The Healing Place’s overnight shelter is special. It’s how we got our start and will always be an important part of our facilities.
Right now, The Healing Place provides 24 beds to men and 24 beds to women in our community who are experiencing short-term or permanent homelessness. We are a low-barrier shelter, meaning we have done our best to eliminate barriers that an individual may encounter when attempting to access services. We do not have a strict policy regarding arrival time, and the requirements for admission are minimal. Essentially, we provide services to anyone wishing to access it. That includes individuals who are under the influence of drugs or alcohol who may not be able to access services at other shelters.
At The Healing Place, overnight guests have access to services including shelter beds, bathroom and shower facilities, clothing, and meals. In addition to a safe, clean place to stay, overnight guests have the option to access on-site detoxification services as well as residential and outpatient recovery programs. The Healing Place holds nightly 12-step meetings, which are open for overnight guests to attend.
Overnight staff work on being as accommodating as possible to guests staying in the shelter. Monitors welcome our overnight guests each day and provide a brief orientation to set expectations and ensure guests can navigate our facility. Our staff are knowledgeable on community-based services and can facilitate referrals to various services in our community based on the overnight guest’s individual needs.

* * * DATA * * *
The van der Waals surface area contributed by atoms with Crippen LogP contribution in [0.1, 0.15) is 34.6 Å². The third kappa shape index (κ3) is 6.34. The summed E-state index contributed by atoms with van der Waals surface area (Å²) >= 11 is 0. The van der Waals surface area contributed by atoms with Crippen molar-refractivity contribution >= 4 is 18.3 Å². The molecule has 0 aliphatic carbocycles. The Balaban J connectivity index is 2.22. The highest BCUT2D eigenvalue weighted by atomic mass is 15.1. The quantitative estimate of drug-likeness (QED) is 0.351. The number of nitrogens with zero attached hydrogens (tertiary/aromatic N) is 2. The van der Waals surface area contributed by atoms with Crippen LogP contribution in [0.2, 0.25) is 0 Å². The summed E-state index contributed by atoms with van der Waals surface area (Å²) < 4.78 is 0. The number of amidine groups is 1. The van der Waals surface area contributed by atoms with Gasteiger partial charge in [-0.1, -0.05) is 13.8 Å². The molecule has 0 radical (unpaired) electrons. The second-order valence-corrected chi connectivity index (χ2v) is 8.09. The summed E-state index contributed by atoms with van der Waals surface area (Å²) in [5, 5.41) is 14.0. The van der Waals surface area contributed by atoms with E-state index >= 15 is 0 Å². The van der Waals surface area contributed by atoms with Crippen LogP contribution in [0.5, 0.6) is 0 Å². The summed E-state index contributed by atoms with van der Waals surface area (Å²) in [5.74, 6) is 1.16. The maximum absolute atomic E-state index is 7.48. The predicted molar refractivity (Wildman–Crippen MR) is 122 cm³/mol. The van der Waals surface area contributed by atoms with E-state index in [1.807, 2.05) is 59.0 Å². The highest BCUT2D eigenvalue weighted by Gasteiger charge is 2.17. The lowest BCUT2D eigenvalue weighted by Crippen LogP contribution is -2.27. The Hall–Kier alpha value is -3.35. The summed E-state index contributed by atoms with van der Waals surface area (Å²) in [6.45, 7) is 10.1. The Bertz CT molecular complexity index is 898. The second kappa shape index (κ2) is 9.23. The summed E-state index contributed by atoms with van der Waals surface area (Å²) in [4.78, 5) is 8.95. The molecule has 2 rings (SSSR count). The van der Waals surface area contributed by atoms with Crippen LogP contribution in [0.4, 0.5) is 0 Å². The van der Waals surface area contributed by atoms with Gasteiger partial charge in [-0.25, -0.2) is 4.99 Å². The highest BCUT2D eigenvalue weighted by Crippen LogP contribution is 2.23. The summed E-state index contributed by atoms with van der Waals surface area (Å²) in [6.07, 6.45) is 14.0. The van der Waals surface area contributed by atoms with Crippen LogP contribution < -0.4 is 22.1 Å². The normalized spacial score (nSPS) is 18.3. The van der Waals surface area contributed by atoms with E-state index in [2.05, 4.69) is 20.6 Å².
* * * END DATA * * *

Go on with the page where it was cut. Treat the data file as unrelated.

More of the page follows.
The Healing Place’s overnight shelter is so important to our community. With the current homeless epidemic, our overnight services are more vital now than ever to those in our community. Our shelter frequently operates at capacity illustrating not only because of the need, but also the importance of the services we provide.
When someone comes into our shelter, they may simply be looking for a safe place to stay or, they may need additional help and don’t know where to turn. When we can successfully connect someone to additional resources, whether it be residential treatment or permanent housing, we are changing lives in our community and helping people find the hope they may have otherwise lost.